Hard Science is bad enough; I don’t need to worry about the “soft sciences.” Imagine, water on Mars is the latest cudgel to use against the Rushbo.

  6. Dan Kurt says:

    William Newman:

    I do not wish to offend but you are way, way above me in verbosity and smarts, I fear. I am not sure what you are arguing in your two posts.

    To me the Dunning-Kruger Effect is a distillation of a lifetime of encounters with people and politics, people and school, and people and work.

    So many individuals don’t know what they are capable of doing but think that they are way more capable than they are and never seem to learn their limitations in spite of repeated demonstrations of their short comings. When I read about the DKE it hit me as if with a ton of bricks.

    A few weeks ago I was reading a (free) e-book on the life of Erhard Milch, NAZI Luftwaffe Field Marshal. He was unbelievably brilliant and capable from his youth and all through to middle age when the 2nd WW ended but all during that time period he was thwarted, ignored and passed over by individuals who exhibited the DKE and never learned their limits until it was too late to make a difference. Case in point was Ernst Udet who as a superior to Milch overruled Erhard on proposed development projects such as an arial cannon, a jet plane in 1935, a long range bomber and other concepts. Udet eventually realized he was ill-equipped to do his job and committed suicide.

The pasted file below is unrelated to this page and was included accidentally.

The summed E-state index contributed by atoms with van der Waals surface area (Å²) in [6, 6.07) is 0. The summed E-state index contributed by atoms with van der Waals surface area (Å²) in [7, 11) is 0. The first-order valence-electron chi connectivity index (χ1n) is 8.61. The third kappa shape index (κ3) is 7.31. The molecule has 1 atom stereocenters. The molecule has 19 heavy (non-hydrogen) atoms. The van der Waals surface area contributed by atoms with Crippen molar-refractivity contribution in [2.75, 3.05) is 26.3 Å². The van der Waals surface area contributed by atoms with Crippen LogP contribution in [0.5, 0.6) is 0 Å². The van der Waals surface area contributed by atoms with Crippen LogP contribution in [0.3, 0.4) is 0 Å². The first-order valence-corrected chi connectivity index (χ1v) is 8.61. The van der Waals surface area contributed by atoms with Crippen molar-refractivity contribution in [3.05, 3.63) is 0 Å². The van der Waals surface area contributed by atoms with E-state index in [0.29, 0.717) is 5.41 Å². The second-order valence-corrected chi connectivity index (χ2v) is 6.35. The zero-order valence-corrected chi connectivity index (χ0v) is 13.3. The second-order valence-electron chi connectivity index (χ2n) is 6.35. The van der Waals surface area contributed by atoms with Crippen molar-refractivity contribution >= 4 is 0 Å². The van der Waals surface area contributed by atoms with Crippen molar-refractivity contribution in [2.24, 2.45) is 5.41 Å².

I saw that the DKE explained much of the folly of what I saw in life and why so much failure abounds. The DKE also shows why Democracy is bound to fail. Similarly, the Peter Principle explains much in life and why so many of our leaders and managers are ineffective. If there were no DKE a person promoted to a position where the one promoted understood that he was truly incapable of doing the job the person would resign the position. Thus there would be no Peter Principle as well. But there is the DKE and it follows there is the Peter Principle.